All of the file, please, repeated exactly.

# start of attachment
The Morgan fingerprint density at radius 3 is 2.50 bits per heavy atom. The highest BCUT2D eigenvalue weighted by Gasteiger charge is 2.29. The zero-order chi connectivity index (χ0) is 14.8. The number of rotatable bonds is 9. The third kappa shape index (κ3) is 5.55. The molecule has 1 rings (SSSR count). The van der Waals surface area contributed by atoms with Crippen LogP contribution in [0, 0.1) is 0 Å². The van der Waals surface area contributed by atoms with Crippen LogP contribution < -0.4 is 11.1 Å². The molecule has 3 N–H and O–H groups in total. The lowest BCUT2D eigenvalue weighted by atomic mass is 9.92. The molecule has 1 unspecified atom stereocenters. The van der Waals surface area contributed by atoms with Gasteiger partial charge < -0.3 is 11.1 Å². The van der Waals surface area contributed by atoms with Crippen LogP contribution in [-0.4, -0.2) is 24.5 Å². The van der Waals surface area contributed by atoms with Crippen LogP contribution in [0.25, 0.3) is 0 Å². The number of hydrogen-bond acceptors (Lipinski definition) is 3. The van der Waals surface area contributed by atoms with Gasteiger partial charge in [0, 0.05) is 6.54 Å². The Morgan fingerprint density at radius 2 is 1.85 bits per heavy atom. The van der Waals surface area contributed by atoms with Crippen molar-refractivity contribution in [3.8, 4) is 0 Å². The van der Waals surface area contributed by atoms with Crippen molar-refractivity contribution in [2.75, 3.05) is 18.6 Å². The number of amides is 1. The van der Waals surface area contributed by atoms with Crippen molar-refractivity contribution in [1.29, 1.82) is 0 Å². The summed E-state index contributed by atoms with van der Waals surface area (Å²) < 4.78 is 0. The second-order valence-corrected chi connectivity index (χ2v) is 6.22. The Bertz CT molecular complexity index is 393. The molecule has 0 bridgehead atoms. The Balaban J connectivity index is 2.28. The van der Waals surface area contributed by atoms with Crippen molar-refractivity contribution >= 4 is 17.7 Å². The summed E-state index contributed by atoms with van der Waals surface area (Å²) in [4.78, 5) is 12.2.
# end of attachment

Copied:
The Morgan fingerprint density at radius 3 is 2.50 bits per heavy atom. The highest BCUT2D eigenvalue weighted by Gasteiger charge is 2.29. The zero-order chi connectivity index (χ0) is 14.8. The number of rotatable bonds is 9. The third kappa shape index (κ3) is 5.55. The molecule has 1 rings (SSSR count). The van der Waals surface area contributed by atoms with Crippen LogP contribution in [0, 0.1) is 0 Å². The van der Waals surface area contributed by atoms with Crippen LogP contribution < -0.4 is 11.1 Å². The molecule has 3 N–H and O–H groups in total. The lowest BCUT2D eigenvalue weighted by atomic mass is 9.92. The molecule has 1 unspecified atom stereocenters. The van der Waals surface area contributed by atoms with Gasteiger partial charge < -0.3 is 11.1 Å². The van der Waals surface area contributed by atoms with Crippen LogP contribution in [-0.4, -0.2) is 24.5 Å². The van der Waals surface area contributed by atoms with Crippen LogP contribution in [0.25, 0.3) is 0 Å². The number of hydrogen-bond acceptors (Lipinski definition) is 3. The van der Waals surface area contributed by atoms with Gasteiger partial charge in [0, 0.05) is 6.54 Å². The Morgan fingerprint density at radius 2 is 1.85 bits per heavy atom. The van der Waals surface area contributed by atoms with Crippen molar-refractivity contribution in [3.8, 4) is 0 Å². The van der Waals surface area contributed by atoms with Crippen molar-refractivity contribution in [2.75, 3.05) is 18.6 Å². The number of amides is 1. The van der Waals surface area contributed by atoms with Crippen molar-refractivity contribution in [1.29, 1.82) is 0 Å². The summed E-state index contributed by atoms with van der Waals surface area (Å²) < 4.78 is 0. The second-order valence-corrected chi connectivity index (χ2v) is 6.22. The Bertz CT molecular complexity index is 393. The molecule has 0 bridgehead atoms. The Balaban J connectivity index is 2.28. The van der Waals surface area contributed by atoms with Crippen molar-refractivity contribution >= 4 is 17.7 Å². The summed E-state index contributed by atoms with van der Waals surface area (Å²) in [4.78, 5) is 12.2.